With the growing number and complexity of our mandates, there is a need to broaden our human, operational and financial resource base. The private sector, philanthropy, and civil society have dramatically expanded in size, sophistication and global reach, especially in developing countries. We must find ways to use the partnership tool more, and more effectively, to help us deliver on all our goals and mandates. As we look at ways to accelerate the achievement of the Millennium Development Goals, and as we work on a framework to meet future global development challenges, it is imperative to match our ambitions with concrete ways to get us there. That is why I have submitted to the General Assembly my proposal for a new partnership facility to achieve greater accountability, coherence, efficiency and scale, and a more supportive enabling environment for United Nations partnership activity. Strengthening the Organization’s capacity for strategic partnership can ensure that the United Nations remains relevant at a time in which business, philanthropy and civil society are increasingly active, resourceful and vibrant in the global public goods space.
In the past year, we continued to make use of multi-stakeholder partnership initiatives to achieve key goals. These include Every Woman Every Child and Sustainable Energy for All. Our Women’s Empowerment Principles and Caring for Climate initiatives are the world’s largest business platforms for action on these issues. These initiatives include stakeholders from all relevant sectors and use the comparative advantages and core competences of each to catalyse wide-ranging changes in behaviour, achieving greater scale and impact because benefits accrue broadly. Partnerships such as these supplement traditional development assistance and have proved to leverage the increase of both official development assistance and non-traditional financial flows. The task at hand is however to move beyond consideration of financial flows only and adopt a vision which encompasses a range of contributions such as innovation, technology, research, human capacity and more to make progress on the Millennium Development Goals and serve as a model for achieving the post-2015 development agenda.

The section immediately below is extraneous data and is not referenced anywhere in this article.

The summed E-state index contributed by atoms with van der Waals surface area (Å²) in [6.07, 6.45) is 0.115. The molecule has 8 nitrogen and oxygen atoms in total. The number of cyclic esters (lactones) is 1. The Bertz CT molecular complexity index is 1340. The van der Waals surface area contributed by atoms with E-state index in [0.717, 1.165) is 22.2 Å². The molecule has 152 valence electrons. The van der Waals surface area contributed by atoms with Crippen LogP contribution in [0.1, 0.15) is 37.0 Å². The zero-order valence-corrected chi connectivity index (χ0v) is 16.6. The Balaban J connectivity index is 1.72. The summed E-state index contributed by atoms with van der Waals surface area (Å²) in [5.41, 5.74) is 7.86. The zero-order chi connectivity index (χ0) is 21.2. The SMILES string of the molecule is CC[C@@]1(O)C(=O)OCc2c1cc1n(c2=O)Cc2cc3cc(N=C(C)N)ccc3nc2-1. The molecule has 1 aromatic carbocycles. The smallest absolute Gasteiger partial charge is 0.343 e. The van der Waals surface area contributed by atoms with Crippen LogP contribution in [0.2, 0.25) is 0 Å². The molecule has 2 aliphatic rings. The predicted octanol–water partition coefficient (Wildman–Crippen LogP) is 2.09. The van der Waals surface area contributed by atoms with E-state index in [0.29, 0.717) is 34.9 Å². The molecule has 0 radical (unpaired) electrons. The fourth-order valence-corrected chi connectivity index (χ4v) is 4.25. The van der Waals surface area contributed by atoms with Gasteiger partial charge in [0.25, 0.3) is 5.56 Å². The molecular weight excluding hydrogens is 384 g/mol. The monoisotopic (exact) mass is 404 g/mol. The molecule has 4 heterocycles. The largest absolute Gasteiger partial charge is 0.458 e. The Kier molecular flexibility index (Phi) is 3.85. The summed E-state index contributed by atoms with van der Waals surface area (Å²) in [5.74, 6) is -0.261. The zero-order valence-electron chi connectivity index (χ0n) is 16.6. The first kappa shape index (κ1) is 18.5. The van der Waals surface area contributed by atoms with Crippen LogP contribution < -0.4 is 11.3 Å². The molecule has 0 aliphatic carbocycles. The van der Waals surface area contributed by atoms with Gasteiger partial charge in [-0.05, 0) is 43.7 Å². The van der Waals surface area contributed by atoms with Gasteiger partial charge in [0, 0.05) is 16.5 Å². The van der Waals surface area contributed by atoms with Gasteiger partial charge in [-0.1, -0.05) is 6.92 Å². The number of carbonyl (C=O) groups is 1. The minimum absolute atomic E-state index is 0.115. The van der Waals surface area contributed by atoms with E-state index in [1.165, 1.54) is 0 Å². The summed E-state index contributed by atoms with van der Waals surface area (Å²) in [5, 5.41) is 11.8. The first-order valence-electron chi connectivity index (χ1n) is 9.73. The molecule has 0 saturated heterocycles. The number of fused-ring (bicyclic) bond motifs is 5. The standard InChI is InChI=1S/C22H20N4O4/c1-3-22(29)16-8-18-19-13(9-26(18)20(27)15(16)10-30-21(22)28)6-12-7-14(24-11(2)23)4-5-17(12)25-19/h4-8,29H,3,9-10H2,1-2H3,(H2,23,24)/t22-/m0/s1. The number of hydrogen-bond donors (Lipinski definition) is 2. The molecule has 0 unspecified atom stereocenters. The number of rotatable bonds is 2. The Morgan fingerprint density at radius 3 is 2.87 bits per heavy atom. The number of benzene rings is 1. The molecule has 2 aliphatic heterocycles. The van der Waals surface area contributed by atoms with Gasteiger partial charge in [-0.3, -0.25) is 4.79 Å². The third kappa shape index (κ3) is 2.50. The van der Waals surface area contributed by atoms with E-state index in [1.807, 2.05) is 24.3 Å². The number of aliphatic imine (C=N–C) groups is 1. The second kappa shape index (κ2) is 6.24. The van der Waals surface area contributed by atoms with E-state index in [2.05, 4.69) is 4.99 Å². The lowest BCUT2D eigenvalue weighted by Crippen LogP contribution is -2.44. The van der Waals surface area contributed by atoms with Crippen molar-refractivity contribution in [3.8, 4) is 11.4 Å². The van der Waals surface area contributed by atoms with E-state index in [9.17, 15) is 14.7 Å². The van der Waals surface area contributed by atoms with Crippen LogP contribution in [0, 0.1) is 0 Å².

The Global Compact has continued to serve as a powerful corporate citizenship initiative, with more than 7,500 companies in 140 countries committed to universal principles and with the potential to contribute significantly to achieving United Nations goals, in particular those related to the post-2015 global development agenda.